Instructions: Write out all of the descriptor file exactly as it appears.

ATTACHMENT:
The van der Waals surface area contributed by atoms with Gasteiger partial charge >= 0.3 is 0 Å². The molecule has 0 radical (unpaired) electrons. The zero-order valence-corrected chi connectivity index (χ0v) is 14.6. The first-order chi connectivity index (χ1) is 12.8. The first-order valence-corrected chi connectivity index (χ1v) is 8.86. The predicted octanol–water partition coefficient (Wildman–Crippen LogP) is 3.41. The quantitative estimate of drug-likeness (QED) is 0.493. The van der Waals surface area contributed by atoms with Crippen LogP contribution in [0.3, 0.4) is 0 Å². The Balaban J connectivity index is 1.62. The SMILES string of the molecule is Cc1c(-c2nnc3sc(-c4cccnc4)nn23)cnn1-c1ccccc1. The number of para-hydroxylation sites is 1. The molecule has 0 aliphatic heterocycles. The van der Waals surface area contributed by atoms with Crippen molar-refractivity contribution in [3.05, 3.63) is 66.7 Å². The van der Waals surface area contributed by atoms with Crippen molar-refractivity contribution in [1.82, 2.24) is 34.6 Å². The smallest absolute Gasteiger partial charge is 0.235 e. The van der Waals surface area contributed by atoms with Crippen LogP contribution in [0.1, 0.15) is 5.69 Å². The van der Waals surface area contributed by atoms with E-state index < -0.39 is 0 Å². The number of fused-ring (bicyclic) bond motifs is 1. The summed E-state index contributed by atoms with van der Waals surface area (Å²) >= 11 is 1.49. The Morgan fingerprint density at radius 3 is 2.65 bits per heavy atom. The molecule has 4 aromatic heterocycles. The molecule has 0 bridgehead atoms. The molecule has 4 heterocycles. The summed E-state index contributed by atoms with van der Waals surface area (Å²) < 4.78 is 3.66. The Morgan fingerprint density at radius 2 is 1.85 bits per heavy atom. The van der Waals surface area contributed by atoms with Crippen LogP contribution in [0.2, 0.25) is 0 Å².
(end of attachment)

The van der Waals surface area contributed by atoms with Gasteiger partial charge >= 0.3 is 0 Å². The molecule has 0 radical (unpaired) electrons. The zero-order valence-corrected chi connectivity index (χ0v) is 14.6. The first-order chi connectivity index (χ1) is 12.8. The first-order valence-corrected chi connectivity index (χ1v) is 8.86. The predicted octanol–water partition coefficient (Wildman–Crippen LogP) is 3.41. The quantitative estimate of drug-likeness (QED) is 0.493. The van der Waals surface area contributed by atoms with Crippen LogP contribution in [0.3, 0.4) is 0 Å². The Balaban J connectivity index is 1.62. The SMILES string of the molecule is Cc1c(-c2nnc3sc(-c4cccnc4)nn23)cnn1-c1ccccc1. The number of para-hydroxylation sites is 1. The molecule has 0 aliphatic heterocycles. The van der Waals surface area contributed by atoms with Crippen molar-refractivity contribution in [3.05, 3.63) is 66.7 Å². The van der Waals surface area contributed by atoms with Crippen molar-refractivity contribution in [1.82, 2.24) is 34.6 Å². The smallest absolute Gasteiger partial charge is 0.235 e. The van der Waals surface area contributed by atoms with Crippen LogP contribution in [0.1, 0.15) is 5.69 Å². The van der Waals surface area contributed by atoms with E-state index < -0.39 is 0 Å². The number of fused-ring (bicyclic) bond motifs is 1. The summed E-state index contributed by atoms with van der Waals surface area (Å²) >= 11 is 1.49. The Morgan fingerprint density at radius 3 is 2.65 bits per heavy atom. The molecule has 4 aromatic heterocycles. The molecule has 0 bridgehead atoms. The molecule has 4 heterocycles. The summed E-state index contributed by atoms with van der Waals surface area (Å²) < 4.78 is 3.66. The Morgan fingerprint density at radius 2 is 1.85 bits per heavy atom. The van der Waals surface area contributed by atoms with Crippen LogP contribution in [0.2, 0.25) is 0 Å².